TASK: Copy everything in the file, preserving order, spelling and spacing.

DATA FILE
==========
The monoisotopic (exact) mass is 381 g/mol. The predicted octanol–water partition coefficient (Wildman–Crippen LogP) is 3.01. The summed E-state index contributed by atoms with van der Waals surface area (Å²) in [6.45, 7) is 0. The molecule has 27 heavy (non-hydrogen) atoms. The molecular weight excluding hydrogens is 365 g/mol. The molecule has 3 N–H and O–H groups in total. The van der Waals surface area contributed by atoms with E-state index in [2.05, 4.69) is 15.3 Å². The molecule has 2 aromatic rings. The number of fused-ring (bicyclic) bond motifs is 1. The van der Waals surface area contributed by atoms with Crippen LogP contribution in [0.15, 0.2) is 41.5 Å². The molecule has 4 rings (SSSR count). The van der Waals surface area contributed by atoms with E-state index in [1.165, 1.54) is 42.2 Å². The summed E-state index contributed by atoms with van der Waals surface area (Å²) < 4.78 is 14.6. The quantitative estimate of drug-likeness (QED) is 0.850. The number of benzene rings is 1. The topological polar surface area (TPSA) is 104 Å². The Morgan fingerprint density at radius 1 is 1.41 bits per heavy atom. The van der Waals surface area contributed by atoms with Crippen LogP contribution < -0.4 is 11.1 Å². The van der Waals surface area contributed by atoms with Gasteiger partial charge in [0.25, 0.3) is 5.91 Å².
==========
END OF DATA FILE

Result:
The monoisotopic (exact) mass is 381 g/mol. The predicted octanol–water partition coefficient (Wildman–Crippen LogP) is 3.01. The summed E-state index contributed by atoms with van der Waals surface area (Å²) in [6.45, 7) is 0. The molecule has 27 heavy (non-hydrogen) atoms. The molecular weight excluding hydrogens is 365 g/mol. The molecule has 3 N–H and O–H groups in total. The van der Waals surface area contributed by atoms with E-state index in [2.05, 4.69) is 15.3 Å². The molecule has 2 aromatic rings. The number of fused-ring (bicyclic) bond motifs is 1. The van der Waals surface area contributed by atoms with Crippen LogP contribution in [0.15, 0.2) is 41.5 Å². The molecule has 4 rings (SSSR count). The van der Waals surface area contributed by atoms with E-state index in [1.165, 1.54) is 42.2 Å². The summed E-state index contributed by atoms with van der Waals surface area (Å²) < 4.78 is 14.6. The quantitative estimate of drug-likeness (QED) is 0.850. The number of benzene rings is 1. The topological polar surface area (TPSA) is 104 Å². The Morgan fingerprint density at radius 1 is 1.41 bits per heavy atom. The van der Waals surface area contributed by atoms with Crippen LogP contribution < -0.4 is 11.1 Å². The van der Waals surface area contributed by atoms with Gasteiger partial charge in [0.25, 0.3) is 5.91 Å².